Chili crop checked by available labor

By Thomas Garcia PNT Staff Writer

Portales farmer Rick Ledbetter said labor issues and crop prices have affected just how much chili he grows.

Ledbetter, who has been growing chili for seven years, said he has six people helping with this year’s harvest of green chili, which he sells at the Farmers’ Markets in Clovis and Portales.

He said finding laborers to pick the green chili is a serious problem and the chili industry in New Mexico is in danger if a mechanized way to harvest them is not found.

“Foreign countries are putting a lot of pressure on chili growers here in New Mexico,” Ledbetter said. “They are able to use cheap labor while we are having trouble finding harvest labor here in the U.S.”

The harvesting still needs to be done by hand because there are some vines that have mature and immature chili’s on the plant, Ledbetter said.

“I know that New Mexico State University is working on a mechanized way of harvesting green chili,” Ledbetter said. “At the moment there is not a machine smart enough to know what chili is ready to be picked and which needs more time.”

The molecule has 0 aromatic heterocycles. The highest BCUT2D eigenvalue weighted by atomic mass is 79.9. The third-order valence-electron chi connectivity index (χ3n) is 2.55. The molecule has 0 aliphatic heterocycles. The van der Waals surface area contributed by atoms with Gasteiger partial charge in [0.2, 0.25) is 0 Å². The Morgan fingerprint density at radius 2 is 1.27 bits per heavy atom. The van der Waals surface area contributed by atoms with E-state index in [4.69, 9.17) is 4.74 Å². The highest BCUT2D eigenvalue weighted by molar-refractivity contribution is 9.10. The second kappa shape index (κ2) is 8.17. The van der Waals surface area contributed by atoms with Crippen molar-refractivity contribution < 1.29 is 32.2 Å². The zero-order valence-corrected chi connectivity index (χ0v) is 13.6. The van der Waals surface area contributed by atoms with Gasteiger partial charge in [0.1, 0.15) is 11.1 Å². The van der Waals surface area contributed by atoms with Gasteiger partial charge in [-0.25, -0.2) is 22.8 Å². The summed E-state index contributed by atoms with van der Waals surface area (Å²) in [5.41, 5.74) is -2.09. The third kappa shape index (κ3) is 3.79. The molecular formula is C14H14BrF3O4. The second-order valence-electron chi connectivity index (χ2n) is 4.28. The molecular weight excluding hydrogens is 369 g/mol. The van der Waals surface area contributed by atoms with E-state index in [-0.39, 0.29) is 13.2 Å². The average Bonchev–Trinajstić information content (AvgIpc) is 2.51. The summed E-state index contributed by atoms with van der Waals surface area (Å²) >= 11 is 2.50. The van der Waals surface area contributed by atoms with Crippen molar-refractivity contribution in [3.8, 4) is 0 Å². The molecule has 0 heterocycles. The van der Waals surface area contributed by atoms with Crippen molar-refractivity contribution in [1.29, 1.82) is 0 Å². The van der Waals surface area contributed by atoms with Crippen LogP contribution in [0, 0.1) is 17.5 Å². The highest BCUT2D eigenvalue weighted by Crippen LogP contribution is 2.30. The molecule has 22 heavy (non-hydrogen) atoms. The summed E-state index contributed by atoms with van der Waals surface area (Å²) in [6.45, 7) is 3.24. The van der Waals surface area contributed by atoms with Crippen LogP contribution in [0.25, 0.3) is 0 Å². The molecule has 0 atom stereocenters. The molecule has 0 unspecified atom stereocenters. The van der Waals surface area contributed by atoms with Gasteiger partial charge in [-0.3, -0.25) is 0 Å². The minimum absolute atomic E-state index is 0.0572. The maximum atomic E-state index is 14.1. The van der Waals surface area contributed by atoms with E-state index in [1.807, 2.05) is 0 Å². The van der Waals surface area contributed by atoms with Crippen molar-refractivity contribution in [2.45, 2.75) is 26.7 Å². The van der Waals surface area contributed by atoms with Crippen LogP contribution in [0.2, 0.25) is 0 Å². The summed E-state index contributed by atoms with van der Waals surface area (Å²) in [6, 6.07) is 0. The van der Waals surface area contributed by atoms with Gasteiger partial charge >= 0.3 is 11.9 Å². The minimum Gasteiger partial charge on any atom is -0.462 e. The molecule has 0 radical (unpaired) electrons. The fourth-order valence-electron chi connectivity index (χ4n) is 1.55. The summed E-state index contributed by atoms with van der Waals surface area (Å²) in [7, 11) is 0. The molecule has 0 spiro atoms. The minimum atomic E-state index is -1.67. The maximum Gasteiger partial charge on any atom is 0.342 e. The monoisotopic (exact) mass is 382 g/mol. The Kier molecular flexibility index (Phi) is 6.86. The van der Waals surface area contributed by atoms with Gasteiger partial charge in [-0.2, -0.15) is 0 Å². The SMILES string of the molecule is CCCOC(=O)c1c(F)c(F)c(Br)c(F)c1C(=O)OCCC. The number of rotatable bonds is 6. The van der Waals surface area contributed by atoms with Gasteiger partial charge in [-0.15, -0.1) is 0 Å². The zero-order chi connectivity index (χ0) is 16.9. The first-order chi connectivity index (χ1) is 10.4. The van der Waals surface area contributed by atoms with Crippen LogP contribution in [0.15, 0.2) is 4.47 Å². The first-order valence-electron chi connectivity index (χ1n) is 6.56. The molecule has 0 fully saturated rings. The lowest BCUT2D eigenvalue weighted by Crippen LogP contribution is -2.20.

Staff at NMSU has been working on developing a mechanized harvest process for several years, said Jeanine Castillo, NMSU vegetable specialist

There was a mechanized harvesting trial in Albuquerque earlier this month and another is planned in two week in Las Cruces, she said.

“Even with the trials, the estimate is about two years before that technology can be put into the farmers hands,” Castillo said.

Ledbetter is growing 10 percent green chili and 90 percent paprika chili. The green chili will be harvested until October when the paprika chili is ready for harvesting.

“I would like to grow green chili commercially but until a mechanized way of harvesting is developed I will stick with my current operation,” said Ledbetter, who started harvesting green chili the first week in August.

“About two months before we even harvest we have a lot of people asking us when is the chili going be ready,” Ledbetter said. “Everybody could use a little green in their diet, especially if that green happens to be some New Mexico grown green chili.”